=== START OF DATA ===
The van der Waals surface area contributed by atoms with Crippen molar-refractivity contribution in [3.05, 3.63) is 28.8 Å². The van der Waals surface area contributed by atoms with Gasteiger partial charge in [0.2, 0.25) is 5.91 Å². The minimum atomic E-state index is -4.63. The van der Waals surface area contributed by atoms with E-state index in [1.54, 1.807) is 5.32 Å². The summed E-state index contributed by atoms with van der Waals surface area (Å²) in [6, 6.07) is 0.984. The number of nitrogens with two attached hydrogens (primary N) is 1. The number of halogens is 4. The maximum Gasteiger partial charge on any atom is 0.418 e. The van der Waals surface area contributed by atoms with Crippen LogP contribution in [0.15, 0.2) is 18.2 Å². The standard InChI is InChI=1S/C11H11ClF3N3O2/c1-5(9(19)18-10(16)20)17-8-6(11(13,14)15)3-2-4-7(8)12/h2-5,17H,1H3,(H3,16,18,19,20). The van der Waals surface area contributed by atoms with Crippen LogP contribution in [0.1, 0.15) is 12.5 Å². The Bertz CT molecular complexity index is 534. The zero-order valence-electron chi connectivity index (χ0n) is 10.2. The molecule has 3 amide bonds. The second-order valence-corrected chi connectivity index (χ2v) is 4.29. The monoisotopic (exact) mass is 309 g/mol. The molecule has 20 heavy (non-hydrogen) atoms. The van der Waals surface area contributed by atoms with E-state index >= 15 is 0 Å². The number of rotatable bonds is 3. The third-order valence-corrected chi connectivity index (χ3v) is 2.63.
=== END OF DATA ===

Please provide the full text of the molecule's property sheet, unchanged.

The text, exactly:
The van der Waals surface area contributed by atoms with Crippen molar-refractivity contribution in [3.05, 3.63) is 28.8 Å². The van der Waals surface area contributed by atoms with Gasteiger partial charge in [0.2, 0.25) is 5.91 Å². The minimum atomic E-state index is -4.63. The van der Waals surface area contributed by atoms with E-state index in [1.54, 1.807) is 5.32 Å². The summed E-state index contributed by atoms with van der Waals surface area (Å²) in [6, 6.07) is 0.984. The number of nitrogens with two attached hydrogens (primary N) is 1. The number of halogens is 4. The maximum Gasteiger partial charge on any atom is 0.418 e. The van der Waals surface area contributed by atoms with Crippen LogP contribution in [0.15, 0.2) is 18.2 Å². The standard InChI is InChI=1S/C11H11ClF3N3O2/c1-5(9(19)18-10(16)20)17-8-6(11(13,14)15)3-2-4-7(8)12/h2-5,17H,1H3,(H3,16,18,19,20). The van der Waals surface area contributed by atoms with Crippen LogP contribution in [0.1, 0.15) is 12.5 Å². The Bertz CT molecular complexity index is 534. The zero-order valence-electron chi connectivity index (χ0n) is 10.2. The molecule has 3 amide bonds. The second-order valence-corrected chi connectivity index (χ2v) is 4.29. The monoisotopic (exact) mass is 309 g/mol. The molecule has 20 heavy (non-hydrogen) atoms. The van der Waals surface area contributed by atoms with E-state index >= 15 is 0 Å². The number of rotatable bonds is 3. The third-order valence-corrected chi connectivity index (χ3v) is 2.63.